The change announced by Chancellor Philip Hammond in the Budget is said to support families in their household finances. It was announced in the Budget that the rate for Class 4 National Insurance Contributions (NICS) would rise from 9% to 10% in April 2018, and to 11% in 2019.  As a consequence, increases in NICS rate for those who are self-employed have been criticised as ‘punitive’ and ‘penalising entrepreneurs’.


Among those affected by the rises will be self-employed hairdressers, taxi drivers, construction workers and management consultants. Currently, employees pay at the rate of 12%. Yet some opined that self-employees do not receive the same entitlements and benefits such as holiday and sick leave. Although the increase in the NICS rate will raise £145 million a year for the Treasury in the future, increasing National Insurance rates for the self-employed could be seen as a step to penalise those who are taking risks and starting a business.


For individuals, probate fees will change in May 2017, costing more for large estates. Anyone with an estate worth more than £50,000 will pay considerably more. Those worth between £50,000 and £300,000 will pay £300, with fees rising to a maximum of £20,000 for estate worth more than £2 million.


For businesses, the total amount of dividends that company directors and shareholders can receive tax-free will fall from £5,000 to £2,000 from April 2018. This means that a basic rate tax payment who receives £5,000 in dividends will have to pay an extra £225 tax from April 2018, and a higher rate tax payer will pay an extra £975. Directors, shareholders and businesses owners of private companies who pay themselves in dividends in addition to a small salary will be hit by the change.


If you would like advice from one of our Solicitors to support your businesses moving forward in light of the change announced by the Budget, please feel free to contact us on 0121 245 4610.

Key changes and their implications in the Insolvency Rules 2016

Key changes and their implications in the Insolvency Rules 2016

Stephanie Tam for

The Insolvency Rules 2016 was laid before parliament and published on 25 October 2016.  The rules will come into force on 6 April 2017 with an aim to consolidate, modernise and make more consistent the existing rules, namely the Insolvency Act 1986, and their 28 amendments into a single set of rules.


Key changes


The new rules specify alternative forms of decision making. For example, Part 1 of the 2016 Rules sets out what should be included in various documents and notices instead of statutory forms. In terms of creditors’ meetings, Part 15 of the 2016 Rules sets out a new decision making regime. In particular, Rules 15.7 sets out the procedure where an officeholder writes to the creditors with a proposal and does not receive objections from 10% of creditors in value, the proposal is deemed to be approved unless the insolvency legislation or the court require the use of a “creditors’ decision making procedure”.


Under 2016 Rules, an officeholder cannot summon physical creditors meeting unless requested to do so by either 10% of the creditors in value, 10% of the total number of creditors or 10 individual creditors, compared to heavy reliance on physical meetings under the 1986 Act.  In addition, the new rules update the language, for example, references to “shall in the current rules are to be replaced by “must” in line with modern practice which uses “must” to indicate an obligation.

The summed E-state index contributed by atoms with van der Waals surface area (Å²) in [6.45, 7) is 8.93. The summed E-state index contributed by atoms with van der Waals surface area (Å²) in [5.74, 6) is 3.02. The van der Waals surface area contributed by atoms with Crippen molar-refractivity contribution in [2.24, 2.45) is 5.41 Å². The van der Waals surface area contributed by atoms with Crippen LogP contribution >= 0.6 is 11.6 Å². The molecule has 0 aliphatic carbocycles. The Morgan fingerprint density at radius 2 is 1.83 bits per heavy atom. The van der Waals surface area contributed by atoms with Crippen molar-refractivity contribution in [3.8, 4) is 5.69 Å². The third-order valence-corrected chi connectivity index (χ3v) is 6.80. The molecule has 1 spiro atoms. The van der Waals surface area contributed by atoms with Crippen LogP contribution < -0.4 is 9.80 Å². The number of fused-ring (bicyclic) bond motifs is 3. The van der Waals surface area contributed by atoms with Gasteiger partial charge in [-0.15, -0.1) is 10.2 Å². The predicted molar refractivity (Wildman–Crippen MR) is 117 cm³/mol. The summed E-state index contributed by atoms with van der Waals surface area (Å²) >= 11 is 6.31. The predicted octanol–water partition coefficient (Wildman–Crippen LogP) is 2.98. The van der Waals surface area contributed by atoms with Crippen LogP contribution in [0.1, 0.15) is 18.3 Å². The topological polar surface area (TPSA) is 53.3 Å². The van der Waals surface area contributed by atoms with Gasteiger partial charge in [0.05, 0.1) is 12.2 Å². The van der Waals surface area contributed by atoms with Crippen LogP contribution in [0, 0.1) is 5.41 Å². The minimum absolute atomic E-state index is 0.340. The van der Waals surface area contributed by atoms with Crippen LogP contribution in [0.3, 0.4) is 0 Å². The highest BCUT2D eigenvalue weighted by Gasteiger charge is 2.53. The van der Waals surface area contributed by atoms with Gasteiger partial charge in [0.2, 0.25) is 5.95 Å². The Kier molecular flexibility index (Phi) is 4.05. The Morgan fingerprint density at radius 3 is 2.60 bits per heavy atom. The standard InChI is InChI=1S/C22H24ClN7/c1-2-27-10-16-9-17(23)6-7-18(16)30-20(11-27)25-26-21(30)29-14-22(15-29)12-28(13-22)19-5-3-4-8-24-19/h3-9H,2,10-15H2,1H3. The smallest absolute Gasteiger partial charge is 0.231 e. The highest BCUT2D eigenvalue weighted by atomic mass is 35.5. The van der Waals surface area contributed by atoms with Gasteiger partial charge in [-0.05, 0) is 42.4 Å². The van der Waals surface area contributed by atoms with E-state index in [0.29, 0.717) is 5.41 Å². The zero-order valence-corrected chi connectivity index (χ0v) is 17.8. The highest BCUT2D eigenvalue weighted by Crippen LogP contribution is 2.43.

Furthermore, currently an officeholder cannot correspond electronically post insolvency. The new rules change this so that where e-mail was customarily used before the insolvency, that method of communication can continue post insolvency, enabling modern methods of communication. Consequently, this change will help encourage e-communication which is generally speedier and cheaper than paper communications.




The Insolvency Rules 2016 provide the procedural framework for the Insolvency Act 1986 and set out the procedural rules to be followed in the conduct of insolvency proceedings. The existing framework provide the processes by which an insolvency officeholder who deals with the assets of a debtor so that money can be returned to creditors. However, as the business environment has evolved, the current framework is not without its flaws and thus should be kept up to date. Therefore, the new rules are aimed at filling the gaps between the current procedures and the practical needs of businesses.


For example, at a meeting of creditors, attendees vote on proposals and give their approval for certain actions such as agreeing a voluntary arrangement proposal or approving the officeholder’s remuneration. Proposals approved at these meetings are in the best interests of the creditors.  However, meetings are often poorly attended and thus it seems holding the meeting is an unnecessary formality.  The cost of holding a physical meeting is borne by creditors.  Therefore, the new rules provide the procedural framework and will result in a reduction in the number of physical meetings of creditors.




Efficiency of administration of insolvency proceedings can be improved by modernising the insolvency framework and adopting a more cost-effective approach.  By reducing unnecessary regulatory burdens will also drive down the cost of administering insolvencies.  Hence, the implementation of the new rules reflects the way the business world operated and will result in improved returns to creditors.


Our experienced lawyers are professionally accredited. If you are a small business experiencing cash flow issues, we are happy to help. Our Solicitors are keen to show their support and will assess your matter on its merits with the information you provide.  We can provide legal representation and will be able to advise you on how successful your case is likely to be and how best to act to suit your needs. Please feel free to contact us on 0121 245 4610.


Call us on 0121 245 4610 to receive expert advice from one of our specialist lawyers.